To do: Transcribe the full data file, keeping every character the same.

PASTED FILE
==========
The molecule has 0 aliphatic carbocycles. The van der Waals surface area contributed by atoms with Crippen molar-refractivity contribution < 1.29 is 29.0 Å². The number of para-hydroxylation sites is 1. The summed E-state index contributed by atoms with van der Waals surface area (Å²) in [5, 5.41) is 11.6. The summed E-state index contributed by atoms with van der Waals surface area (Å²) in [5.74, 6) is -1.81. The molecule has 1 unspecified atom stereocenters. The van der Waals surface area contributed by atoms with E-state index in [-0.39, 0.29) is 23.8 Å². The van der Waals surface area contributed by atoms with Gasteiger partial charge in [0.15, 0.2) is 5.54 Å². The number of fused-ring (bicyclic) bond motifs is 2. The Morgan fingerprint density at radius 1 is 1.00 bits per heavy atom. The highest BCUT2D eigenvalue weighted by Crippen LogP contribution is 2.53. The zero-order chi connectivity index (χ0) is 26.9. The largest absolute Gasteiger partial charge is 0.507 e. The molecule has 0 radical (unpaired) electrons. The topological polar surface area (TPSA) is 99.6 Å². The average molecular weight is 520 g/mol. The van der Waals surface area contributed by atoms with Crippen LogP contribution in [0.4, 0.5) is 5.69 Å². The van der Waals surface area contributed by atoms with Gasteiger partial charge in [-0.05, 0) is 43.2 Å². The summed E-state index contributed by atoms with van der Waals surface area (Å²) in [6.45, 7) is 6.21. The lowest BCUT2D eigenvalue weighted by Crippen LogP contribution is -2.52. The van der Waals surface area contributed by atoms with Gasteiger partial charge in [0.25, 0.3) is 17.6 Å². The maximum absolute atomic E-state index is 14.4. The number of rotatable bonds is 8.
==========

The molecule has 0 aliphatic carbocycles. The van der Waals surface area contributed by atoms with Crippen molar-refractivity contribution < 1.29 is 29.0 Å². The number of para-hydroxylation sites is 1. The summed E-state index contributed by atoms with van der Waals surface area (Å²) in [5, 5.41) is 11.6. The summed E-state index contributed by atoms with van der Waals surface area (Å²) in [5.74, 6) is -1.81. The molecule has 1 unspecified atom stereocenters. The van der Waals surface area contributed by atoms with E-state index in [-0.39, 0.29) is 23.8 Å². The van der Waals surface area contributed by atoms with Gasteiger partial charge in [0.15, 0.2) is 5.54 Å². The number of fused-ring (bicyclic) bond motifs is 2. The Morgan fingerprint density at radius 1 is 1.00 bits per heavy atom. The highest BCUT2D eigenvalue weighted by Crippen LogP contribution is 2.53. The zero-order chi connectivity index (χ0) is 26.9. The largest absolute Gasteiger partial charge is 0.507 e. The molecule has 0 radical (unpaired) electrons. The topological polar surface area (TPSA) is 99.6 Å². The average molecular weight is 520 g/mol. The van der Waals surface area contributed by atoms with Crippen LogP contribution in [0.4, 0.5) is 5.69 Å². The van der Waals surface area contributed by atoms with Gasteiger partial charge in [-0.05, 0) is 43.2 Å². The summed E-state index contributed by atoms with van der Waals surface area (Å²) in [6.45, 7) is 6.21. The lowest BCUT2D eigenvalue weighted by Crippen LogP contribution is -2.52. The van der Waals surface area contributed by atoms with Gasteiger partial charge in [0.25, 0.3) is 17.6 Å². The maximum absolute atomic E-state index is 14.4. The number of rotatable bonds is 8.